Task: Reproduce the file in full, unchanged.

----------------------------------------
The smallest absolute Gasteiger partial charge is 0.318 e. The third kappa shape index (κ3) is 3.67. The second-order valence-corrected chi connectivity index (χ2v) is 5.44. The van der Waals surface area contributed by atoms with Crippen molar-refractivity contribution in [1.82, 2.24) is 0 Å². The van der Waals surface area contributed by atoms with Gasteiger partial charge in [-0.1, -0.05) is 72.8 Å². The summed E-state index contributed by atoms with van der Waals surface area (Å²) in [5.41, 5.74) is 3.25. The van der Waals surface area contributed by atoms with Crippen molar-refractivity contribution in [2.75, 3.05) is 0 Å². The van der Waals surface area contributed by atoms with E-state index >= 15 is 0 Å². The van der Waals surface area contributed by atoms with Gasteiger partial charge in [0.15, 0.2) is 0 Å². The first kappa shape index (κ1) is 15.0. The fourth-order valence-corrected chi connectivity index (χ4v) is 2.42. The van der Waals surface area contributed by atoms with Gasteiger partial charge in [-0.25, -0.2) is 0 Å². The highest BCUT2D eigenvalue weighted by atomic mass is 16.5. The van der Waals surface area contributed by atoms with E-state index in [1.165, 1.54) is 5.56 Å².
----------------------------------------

The smallest absolute Gasteiger partial charge is 0.318 e. The third kappa shape index (κ3) is 3.67. The second-order valence-corrected chi connectivity index (χ2v) is 5.44. The van der Waals surface area contributed by atoms with Crippen molar-refractivity contribution in [1.82, 2.24) is 0 Å². The van der Waals surface area contributed by atoms with Gasteiger partial charge in [-0.1, -0.05) is 72.8 Å². The summed E-state index contributed by atoms with van der Waals surface area (Å²) in [5.41, 5.74) is 3.25. The van der Waals surface area contributed by atoms with Crippen molar-refractivity contribution in [2.75, 3.05) is 0 Å². The van der Waals surface area contributed by atoms with E-state index >= 15 is 0 Å². The van der Waals surface area contributed by atoms with Gasteiger partial charge in [0.15, 0.2) is 0 Å². The first kappa shape index (κ1) is 15.0. The fourth-order valence-corrected chi connectivity index (χ4v) is 2.42. The van der Waals surface area contributed by atoms with Gasteiger partial charge in [-0.25, -0.2) is 0 Å². The highest BCUT2D eigenvalue weighted by atomic mass is 16.5. The van der Waals surface area contributed by atoms with E-state index in [1.165, 1.54) is 5.56 Å².